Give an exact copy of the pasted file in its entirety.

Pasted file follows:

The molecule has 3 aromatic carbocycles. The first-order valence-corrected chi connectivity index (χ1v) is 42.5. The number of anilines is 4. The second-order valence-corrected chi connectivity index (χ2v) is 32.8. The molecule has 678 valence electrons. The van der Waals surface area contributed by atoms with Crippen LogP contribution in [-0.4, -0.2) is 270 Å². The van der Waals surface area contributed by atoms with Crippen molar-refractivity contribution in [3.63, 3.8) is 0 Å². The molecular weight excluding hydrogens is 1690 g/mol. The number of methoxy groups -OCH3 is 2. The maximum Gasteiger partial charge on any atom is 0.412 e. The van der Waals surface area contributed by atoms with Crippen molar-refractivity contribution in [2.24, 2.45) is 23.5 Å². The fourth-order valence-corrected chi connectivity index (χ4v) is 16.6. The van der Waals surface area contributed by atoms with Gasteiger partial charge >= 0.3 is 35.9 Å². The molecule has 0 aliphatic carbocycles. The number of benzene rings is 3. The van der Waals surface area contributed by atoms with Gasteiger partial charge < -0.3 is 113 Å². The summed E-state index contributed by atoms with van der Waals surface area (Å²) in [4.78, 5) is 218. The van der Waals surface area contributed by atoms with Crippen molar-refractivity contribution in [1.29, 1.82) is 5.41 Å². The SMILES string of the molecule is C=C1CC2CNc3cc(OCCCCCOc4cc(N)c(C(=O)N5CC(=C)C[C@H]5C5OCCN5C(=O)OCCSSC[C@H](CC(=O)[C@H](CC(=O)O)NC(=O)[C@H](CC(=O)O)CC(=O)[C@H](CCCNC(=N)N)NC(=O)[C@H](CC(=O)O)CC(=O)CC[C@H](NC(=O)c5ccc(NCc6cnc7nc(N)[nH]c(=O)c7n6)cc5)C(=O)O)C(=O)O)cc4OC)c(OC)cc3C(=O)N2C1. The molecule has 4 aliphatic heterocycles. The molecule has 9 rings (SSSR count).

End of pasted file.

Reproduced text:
The molecule has 3 aromatic carbocycles. The first-order valence-corrected chi connectivity index (χ1v) is 42.5. The number of anilines is 4. The second-order valence-corrected chi connectivity index (χ2v) is 32.8. The molecule has 678 valence electrons. The van der Waals surface area contributed by atoms with Crippen LogP contribution in [-0.4, -0.2) is 270 Å². The van der Waals surface area contributed by atoms with Crippen molar-refractivity contribution in [3.63, 3.8) is 0 Å². The molecular weight excluding hydrogens is 1690 g/mol. The number of methoxy groups -OCH3 is 2. The maximum Gasteiger partial charge on any atom is 0.412 e. The van der Waals surface area contributed by atoms with Crippen molar-refractivity contribution in [2.24, 2.45) is 23.5 Å². The fourth-order valence-corrected chi connectivity index (χ4v) is 16.6. The van der Waals surface area contributed by atoms with Gasteiger partial charge >= 0.3 is 35.9 Å². The molecule has 0 aliphatic carbocycles. The number of benzene rings is 3. The van der Waals surface area contributed by atoms with Gasteiger partial charge < -0.3 is 113 Å². The summed E-state index contributed by atoms with van der Waals surface area (Å²) in [4.78, 5) is 218. The van der Waals surface area contributed by atoms with Crippen molar-refractivity contribution in [1.29, 1.82) is 5.41 Å². The SMILES string of the molecule is C=C1CC2CNc3cc(OCCCCCOc4cc(N)c(C(=O)N5CC(=C)C[C@H]5C5OCCN5C(=O)OCCSSC[C@H](CC(=O)[C@H](CC(=O)O)NC(=O)[C@H](CC(=O)O)CC(=O)[C@H](CCCNC(=N)N)NC(=O)[C@H](CC(=O)O)CC(=O)CC[C@H](NC(=O)c5ccc(NCc6cnc7nc(N)[nH]c(=O)c7n6)cc5)C(=O)O)C(=O)O)cc4OC)c(OC)cc3C(=O)N2C1. The molecule has 4 aliphatic heterocycles. The molecule has 9 rings (SSSR count).